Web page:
A new Nasca Geoglyph found by Yamagata University Institute of Nasca in Peru

New Nazca Geoglyph Found in Peru

Following up on the discovery by Yamagata University Institute's Prof. Masato Sakai of 24 new geoglyphs in the Nasca Region of the Peruvian South Coast in 2014 and 2015 the team has identified a new 33m geoglyph that could be linked to a near by major ceremonial center. The new geoglyph is located within the central area of the Nazca pampa, a large, flat, arid region of Peru. The line drawing is of an animal, with many legs, what appear to be spotted markings and which is sticking out its tongue.

“It certainly represents an imaginary or mythical creature,” Masato Sakai at the Yamagata University in Japan, said.

Most of the geoglyphs are almost invisible on the surface and the team needed to analyze them using a three-dimensional scanner to highlight the images on the ground. As a result, the Yamagata University team was able to identify 24 geoglyphs of animals, some of which probably depict Andean native camelid, llamas. Last year, the team had discovered 17 geoglyphs of similar style in the adjacent area and thus it became clear the total of 41 animal geoglyphs are concentrated in a specific area. These geoglyphs are estimated to date back to 400 BC to 200 BC.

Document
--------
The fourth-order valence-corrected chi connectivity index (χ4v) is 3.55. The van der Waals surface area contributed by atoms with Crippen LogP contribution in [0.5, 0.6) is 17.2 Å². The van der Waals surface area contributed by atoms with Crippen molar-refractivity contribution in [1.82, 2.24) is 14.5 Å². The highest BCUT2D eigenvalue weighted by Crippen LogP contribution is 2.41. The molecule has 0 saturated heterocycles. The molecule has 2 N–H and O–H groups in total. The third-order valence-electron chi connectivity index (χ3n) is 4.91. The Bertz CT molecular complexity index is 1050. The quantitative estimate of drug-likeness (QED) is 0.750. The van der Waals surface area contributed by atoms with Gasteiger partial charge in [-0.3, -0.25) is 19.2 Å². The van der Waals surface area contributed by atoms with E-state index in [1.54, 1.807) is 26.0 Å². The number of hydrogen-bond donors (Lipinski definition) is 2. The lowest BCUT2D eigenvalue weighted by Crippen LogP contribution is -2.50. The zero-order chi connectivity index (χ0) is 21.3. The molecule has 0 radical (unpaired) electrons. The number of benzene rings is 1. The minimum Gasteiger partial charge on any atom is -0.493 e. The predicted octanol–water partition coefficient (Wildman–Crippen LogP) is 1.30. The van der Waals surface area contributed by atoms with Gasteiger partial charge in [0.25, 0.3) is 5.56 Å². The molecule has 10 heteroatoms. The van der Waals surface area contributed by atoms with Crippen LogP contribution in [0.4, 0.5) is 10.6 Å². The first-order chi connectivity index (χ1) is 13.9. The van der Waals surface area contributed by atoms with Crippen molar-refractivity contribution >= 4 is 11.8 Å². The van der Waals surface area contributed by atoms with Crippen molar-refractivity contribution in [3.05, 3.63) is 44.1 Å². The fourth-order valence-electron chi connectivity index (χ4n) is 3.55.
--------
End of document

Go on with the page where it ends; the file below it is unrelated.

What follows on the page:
This new geoglyph is interesting because it is located on a slope and was discovered by researchers working at ground level.

“This new animal drawing was created by removing dark surface stones and exposing the underlying whitish ground,” Sakai said. ”The removed stones were then piled up to shape the animal image like a relief.”

Prof. Masato Sakai, the head of the research team has been concerned that the geoglyphs are in danger of being destroyed by the recent expansion of urban areas. Because of this Yamagata University which began to study of the Nasca Geoglyphs in 2004 created the Yamagata University Institute of Nasca in 2012.  The Ministry of Culture of Peru and Yamagata University signed an agreement to work together to preserver the geoplyphs in April 2015.


Prof. Masato Sakai - Yamagata University

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